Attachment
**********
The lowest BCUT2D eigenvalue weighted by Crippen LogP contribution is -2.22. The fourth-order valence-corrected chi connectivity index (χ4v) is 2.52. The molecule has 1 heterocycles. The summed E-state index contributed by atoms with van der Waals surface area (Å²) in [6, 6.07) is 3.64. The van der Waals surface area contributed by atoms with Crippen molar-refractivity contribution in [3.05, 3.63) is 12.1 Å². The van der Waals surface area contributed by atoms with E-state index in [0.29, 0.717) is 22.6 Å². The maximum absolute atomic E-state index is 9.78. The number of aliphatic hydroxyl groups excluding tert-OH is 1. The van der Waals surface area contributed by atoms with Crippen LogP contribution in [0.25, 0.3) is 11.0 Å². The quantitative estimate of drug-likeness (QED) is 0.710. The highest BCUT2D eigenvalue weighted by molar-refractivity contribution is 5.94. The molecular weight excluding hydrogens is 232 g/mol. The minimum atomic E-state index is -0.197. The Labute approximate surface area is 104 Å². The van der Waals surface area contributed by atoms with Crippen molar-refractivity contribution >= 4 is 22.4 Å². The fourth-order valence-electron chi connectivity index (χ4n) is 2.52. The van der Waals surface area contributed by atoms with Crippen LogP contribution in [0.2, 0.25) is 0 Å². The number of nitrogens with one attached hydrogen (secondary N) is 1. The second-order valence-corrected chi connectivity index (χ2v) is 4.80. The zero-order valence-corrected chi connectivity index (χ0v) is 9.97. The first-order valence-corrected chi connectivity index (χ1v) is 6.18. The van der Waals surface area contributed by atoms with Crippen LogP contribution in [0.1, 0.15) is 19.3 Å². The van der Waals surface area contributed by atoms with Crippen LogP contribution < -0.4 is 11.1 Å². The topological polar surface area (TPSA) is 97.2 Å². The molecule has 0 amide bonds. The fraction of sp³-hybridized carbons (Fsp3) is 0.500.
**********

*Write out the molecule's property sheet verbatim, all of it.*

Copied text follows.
The lowest BCUT2D eigenvalue weighted by Crippen LogP contribution is -2.22. The fourth-order valence-corrected chi connectivity index (χ4v) is 2.52. The molecule has 1 heterocycles. The summed E-state index contributed by atoms with van der Waals surface area (Å²) in [6, 6.07) is 3.64. The van der Waals surface area contributed by atoms with Crippen molar-refractivity contribution in [3.05, 3.63) is 12.1 Å². The van der Waals surface area contributed by atoms with E-state index in [0.29, 0.717) is 22.6 Å². The maximum absolute atomic E-state index is 9.78. The number of aliphatic hydroxyl groups excluding tert-OH is 1. The van der Waals surface area contributed by atoms with Crippen LogP contribution in [0.25, 0.3) is 11.0 Å². The quantitative estimate of drug-likeness (QED) is 0.710. The highest BCUT2D eigenvalue weighted by molar-refractivity contribution is 5.94. The molecular weight excluding hydrogens is 232 g/mol. The minimum atomic E-state index is -0.197. The Labute approximate surface area is 104 Å². The van der Waals surface area contributed by atoms with Crippen molar-refractivity contribution >= 4 is 22.4 Å². The fourth-order valence-electron chi connectivity index (χ4n) is 2.52. The van der Waals surface area contributed by atoms with Crippen LogP contribution in [0.2, 0.25) is 0 Å². The number of nitrogens with one attached hydrogen (secondary N) is 1. The second-order valence-corrected chi connectivity index (χ2v) is 4.80. The zero-order valence-corrected chi connectivity index (χ0v) is 9.97. The first-order valence-corrected chi connectivity index (χ1v) is 6.18. The van der Waals surface area contributed by atoms with Crippen LogP contribution in [0.1, 0.15) is 19.3 Å². The van der Waals surface area contributed by atoms with Crippen LogP contribution < -0.4 is 11.1 Å². The topological polar surface area (TPSA) is 97.2 Å². The molecule has 0 amide bonds. The fraction of sp³-hybridized carbons (Fsp3) is 0.500.